Don't be afraid of fat — the good kind of course!
Too often when people tell me they are on a "low fat" diet it means they are eating tons of nutritionally vapid and processed foods such as muffins, puddings, cereals, and yogurts. Basically, they are eating foods labeled "low fat."
I know — the "low fat" label can be tempting! It is easy to believe that eating something labeled "low fat" will result in a svelte body. The problem is that so many foods labeled "low fat" are actually high in sugar and nutritionally empty. (Not to mention that most foods that are labeled are not that nutritious. I always encourage my clients to mainly fill their cart with fresh produce and lean proteins — to shop "the outside of the grocery store" — which for the most part will mean buying unlabeled foods. But I digress.)
Back on point: Chronically low fat diets can leave you deficient in a variety of nutrients, making you susceptible to, among other things, dull flaky skin, cold extremities, hormone imbalances, and poor control of inflammation.
Now, I am not giving you the okay to go out and eat french fries; obviously fried food and high fat, processed baked goods are unhealthy, BUT all fats are not created equal. Healthy fats should make up between 20% and 35% of your total calorie intake.
Some tips on healthy fats
1. Good healthy fats are monounsaturated fats and polyunsaturated fats.
2. Some foods rich in monounsaturated fats are olive oil, rapeseed oil, almond oil, avocados, olives, nuts, and seeds.
3. An important sub-category of polyunsaturated fats is "essential fatty acids," which cannot be made in your body. That means you need to eat them. They are grouped into two series: the omega-3 series and the omega-6 series.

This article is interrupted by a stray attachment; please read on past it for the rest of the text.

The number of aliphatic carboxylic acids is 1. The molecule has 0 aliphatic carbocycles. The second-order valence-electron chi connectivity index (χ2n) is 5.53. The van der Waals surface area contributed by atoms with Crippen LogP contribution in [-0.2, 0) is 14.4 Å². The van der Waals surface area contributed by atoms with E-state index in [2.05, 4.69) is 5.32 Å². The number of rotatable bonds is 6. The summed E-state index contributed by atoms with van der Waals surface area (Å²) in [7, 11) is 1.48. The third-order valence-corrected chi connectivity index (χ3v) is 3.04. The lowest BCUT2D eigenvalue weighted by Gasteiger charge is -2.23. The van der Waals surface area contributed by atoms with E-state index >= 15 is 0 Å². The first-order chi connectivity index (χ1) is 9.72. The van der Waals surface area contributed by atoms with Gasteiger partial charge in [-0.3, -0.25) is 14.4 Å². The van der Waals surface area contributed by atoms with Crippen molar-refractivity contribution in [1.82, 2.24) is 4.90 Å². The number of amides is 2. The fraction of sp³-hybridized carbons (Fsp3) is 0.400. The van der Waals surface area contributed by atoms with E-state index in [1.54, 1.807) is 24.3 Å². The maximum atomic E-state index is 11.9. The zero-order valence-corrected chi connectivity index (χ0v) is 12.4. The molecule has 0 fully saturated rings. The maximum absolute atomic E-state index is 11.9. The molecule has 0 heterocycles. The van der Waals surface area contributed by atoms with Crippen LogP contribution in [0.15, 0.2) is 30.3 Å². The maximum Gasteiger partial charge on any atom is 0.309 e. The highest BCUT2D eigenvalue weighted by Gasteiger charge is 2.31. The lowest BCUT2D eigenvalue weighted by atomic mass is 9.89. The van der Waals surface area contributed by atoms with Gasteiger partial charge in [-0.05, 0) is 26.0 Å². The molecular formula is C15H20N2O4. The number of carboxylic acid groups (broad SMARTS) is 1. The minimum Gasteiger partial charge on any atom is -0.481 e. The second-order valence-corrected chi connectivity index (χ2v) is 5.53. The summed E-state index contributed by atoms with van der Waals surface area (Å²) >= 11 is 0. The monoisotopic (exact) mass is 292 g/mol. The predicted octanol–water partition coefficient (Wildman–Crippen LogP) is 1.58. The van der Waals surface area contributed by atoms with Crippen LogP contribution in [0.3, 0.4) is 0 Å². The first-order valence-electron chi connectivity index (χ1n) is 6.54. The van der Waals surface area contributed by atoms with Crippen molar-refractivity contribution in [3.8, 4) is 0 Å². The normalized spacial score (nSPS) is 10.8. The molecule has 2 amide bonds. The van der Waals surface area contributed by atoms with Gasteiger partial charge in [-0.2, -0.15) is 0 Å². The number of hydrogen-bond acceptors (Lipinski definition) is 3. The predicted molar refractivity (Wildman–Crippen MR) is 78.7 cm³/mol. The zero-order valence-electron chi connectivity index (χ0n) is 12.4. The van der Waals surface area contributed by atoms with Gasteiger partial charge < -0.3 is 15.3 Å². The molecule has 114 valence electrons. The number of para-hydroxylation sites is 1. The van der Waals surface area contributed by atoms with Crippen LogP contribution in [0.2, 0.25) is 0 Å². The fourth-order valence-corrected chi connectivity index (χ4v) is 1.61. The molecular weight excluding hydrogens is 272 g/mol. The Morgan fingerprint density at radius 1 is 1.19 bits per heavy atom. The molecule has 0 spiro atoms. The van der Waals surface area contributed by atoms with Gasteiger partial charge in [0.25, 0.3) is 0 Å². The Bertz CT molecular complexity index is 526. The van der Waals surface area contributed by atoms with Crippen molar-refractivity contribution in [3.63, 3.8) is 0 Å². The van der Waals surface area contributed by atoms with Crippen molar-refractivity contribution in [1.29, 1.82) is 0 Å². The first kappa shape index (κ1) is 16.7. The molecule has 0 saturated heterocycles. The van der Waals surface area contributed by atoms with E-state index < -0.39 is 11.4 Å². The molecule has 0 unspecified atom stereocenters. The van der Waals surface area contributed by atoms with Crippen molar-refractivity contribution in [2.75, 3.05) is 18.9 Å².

4. Omega-3s are especially important; they have been shown to minimize post-exercise muscle soreness, improve delivery of oxygen and nutrients to your cells, enhance aerobic metabolism, and increase energy levels and stamina. In addition, omega-3s are anti-inflammatory, which means they reduce inflammation caused by over-training and prevent joint, tendon, and ligament strains.
5. Sources of omega-3 include salmon, mackerel, trout, cod liver oil, flaxseed oil, walnuts, and pumpkin seeds.
6. Fun fact: Broccoli has 0.1 g of omega-3 per 100 g, which is the same as one non-fortified egg.
One last VERY important point: Consuming healthy fats should be considered one small part of a healthy, well-rounded, nutritionally dense diet. I am NOT suggesting you eat processed, nutritionally dense foods (like muffins or sugary cereals) and feel better about your choices because you throw some flax seeds on top. Adding a food rich in omega-3s to something doesn't make up for an otherwise unhealthy choice. Instead, aim to eat a nutritionally dense diet full of fresh fruits and vegetables, lean proteins, and some healthy fats. Obviously, have a treat once in a while — just make sure the treat is an exception to the rule rather than the norm.